Read the poem at the Kipling Society: The White Man’s Burden. It was published in 1899 in the February, 1899 issue of McClure’s Magazine.

Vocabulary for the poem: Quizlet has explanations for words in the poem and pronunciation.

Definition

In February 1899, British novelist and poet Rudyard Kipling wrote a poem entitled “The White Man’s Burden: The United States and The Philippine Islands.” In this poem, Kipling urged the U.S. to take up the “burden” of empire, as had Britain and other European nations…The racialized notion of the “White Man’s burden” became a euphemism for imperialism, and many anti-imperialists couched their opposition in reaction to the phrase (From History Matters. The US survey course on the web).

How do you react to this poem? What does ‘the white man’s burden’ mean today?

Compare the story of Rikki.Tikki-Tavi with the poem The White Man’s Burden and think about how they make you feel? What images do these texts carry?

Kipling’s Rikki-Tikki-Tavi

 

800px-MongooseCobraThe tale about the brave little Mongoose, Rikki-Tikki-Tavi, is a delightful story but it will also give you a picture of what life was like for English colonials and their families in India. Rikki- Tikki-Tavi starts on page 175 in The Jungle Book.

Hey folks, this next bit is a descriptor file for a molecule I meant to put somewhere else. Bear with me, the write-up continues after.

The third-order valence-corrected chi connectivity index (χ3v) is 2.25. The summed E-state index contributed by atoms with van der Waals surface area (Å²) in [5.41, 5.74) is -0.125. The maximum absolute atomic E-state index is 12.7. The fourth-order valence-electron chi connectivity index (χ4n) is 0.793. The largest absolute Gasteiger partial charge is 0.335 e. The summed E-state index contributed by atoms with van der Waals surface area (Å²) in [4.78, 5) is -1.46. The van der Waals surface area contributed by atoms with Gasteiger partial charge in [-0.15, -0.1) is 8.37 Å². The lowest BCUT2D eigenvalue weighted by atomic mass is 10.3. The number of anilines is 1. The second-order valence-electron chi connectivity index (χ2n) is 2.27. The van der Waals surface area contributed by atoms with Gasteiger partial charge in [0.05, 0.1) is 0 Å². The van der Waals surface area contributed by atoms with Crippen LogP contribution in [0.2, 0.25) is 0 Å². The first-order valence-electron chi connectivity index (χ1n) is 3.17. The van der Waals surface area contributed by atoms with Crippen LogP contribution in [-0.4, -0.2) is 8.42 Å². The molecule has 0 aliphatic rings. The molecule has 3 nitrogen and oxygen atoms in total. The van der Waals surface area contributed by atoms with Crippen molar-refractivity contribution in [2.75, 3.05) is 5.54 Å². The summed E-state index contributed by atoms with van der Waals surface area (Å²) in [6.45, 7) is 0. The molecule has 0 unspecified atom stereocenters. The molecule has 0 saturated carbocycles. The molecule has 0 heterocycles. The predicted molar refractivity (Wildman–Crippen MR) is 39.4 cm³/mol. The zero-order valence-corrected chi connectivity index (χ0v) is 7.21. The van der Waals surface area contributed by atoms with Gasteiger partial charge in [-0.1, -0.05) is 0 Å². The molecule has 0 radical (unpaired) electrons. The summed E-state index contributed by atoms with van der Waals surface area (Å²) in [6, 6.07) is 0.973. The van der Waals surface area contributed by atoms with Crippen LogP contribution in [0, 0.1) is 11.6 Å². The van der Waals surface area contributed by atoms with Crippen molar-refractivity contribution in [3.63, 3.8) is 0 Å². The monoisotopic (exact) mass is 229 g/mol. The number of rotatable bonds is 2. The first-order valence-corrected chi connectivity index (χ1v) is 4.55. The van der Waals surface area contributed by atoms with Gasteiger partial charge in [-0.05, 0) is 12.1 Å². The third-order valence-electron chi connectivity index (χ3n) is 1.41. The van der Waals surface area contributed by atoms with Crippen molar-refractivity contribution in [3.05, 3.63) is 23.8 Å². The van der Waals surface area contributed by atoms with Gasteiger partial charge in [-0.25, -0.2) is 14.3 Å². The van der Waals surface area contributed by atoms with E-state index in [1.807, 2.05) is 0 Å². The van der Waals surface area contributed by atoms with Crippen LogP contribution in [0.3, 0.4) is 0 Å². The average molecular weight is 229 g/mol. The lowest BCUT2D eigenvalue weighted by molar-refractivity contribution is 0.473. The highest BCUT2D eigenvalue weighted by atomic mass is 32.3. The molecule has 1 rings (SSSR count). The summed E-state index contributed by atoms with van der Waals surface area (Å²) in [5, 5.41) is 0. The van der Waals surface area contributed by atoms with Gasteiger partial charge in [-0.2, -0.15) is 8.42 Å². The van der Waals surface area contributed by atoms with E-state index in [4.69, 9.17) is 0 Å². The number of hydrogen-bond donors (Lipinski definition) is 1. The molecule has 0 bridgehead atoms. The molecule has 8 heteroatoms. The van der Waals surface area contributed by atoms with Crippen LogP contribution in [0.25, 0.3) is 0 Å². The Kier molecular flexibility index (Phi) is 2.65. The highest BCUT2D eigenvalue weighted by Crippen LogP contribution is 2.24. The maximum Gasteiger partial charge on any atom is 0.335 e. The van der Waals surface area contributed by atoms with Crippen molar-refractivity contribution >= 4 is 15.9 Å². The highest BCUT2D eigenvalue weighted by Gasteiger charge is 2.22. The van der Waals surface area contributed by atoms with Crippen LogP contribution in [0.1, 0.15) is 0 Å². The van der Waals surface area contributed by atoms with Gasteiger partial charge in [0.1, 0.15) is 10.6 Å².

Mongoose and Cobra. From Wikimedia Commons. Image in Public domain.


Mongoose Vs. Cobra from the Smithsonian Channel

”Mongooses and snakes are each other’s deadliest opponents. When they face off, the outcome is utterly unpredictable.”

Diving into the Wreck (Adrienne Rich)

Diving into the Wreck by Adrienne Rich is a poem about identity, about finding oneself.


To read the poem (and comments) see  On “Diving into the Wreck” and How to Read a Poem from poets.org

What do you notice first? What about the title? What wreck? Think about it, but it may not  be necessary to determine exactly what the wreck might be.
Why does the narrator bring  the book, the camera, and the knife for the dive? What do these details say to you?

By the end of the poem, the identity of the narrator moves between one and many, between male and female. Why ? The poem doesn’t have a definite “answer,” but there are many points to discuss. What do you read from it?

 


Also listen to Adrienne Rich on what makes poetry possible


To talk about poetry it is good to know some words such as ‘stanza’. “The word stanza means ‘room’ in Italian…and each stanza is like a room in a house, a lyric dwelling place,” (Edward Hirsch, A Poet’s Glossary). Definitions of stanza and more poetry vocabulary can be found at poetryarchive.org/glossary.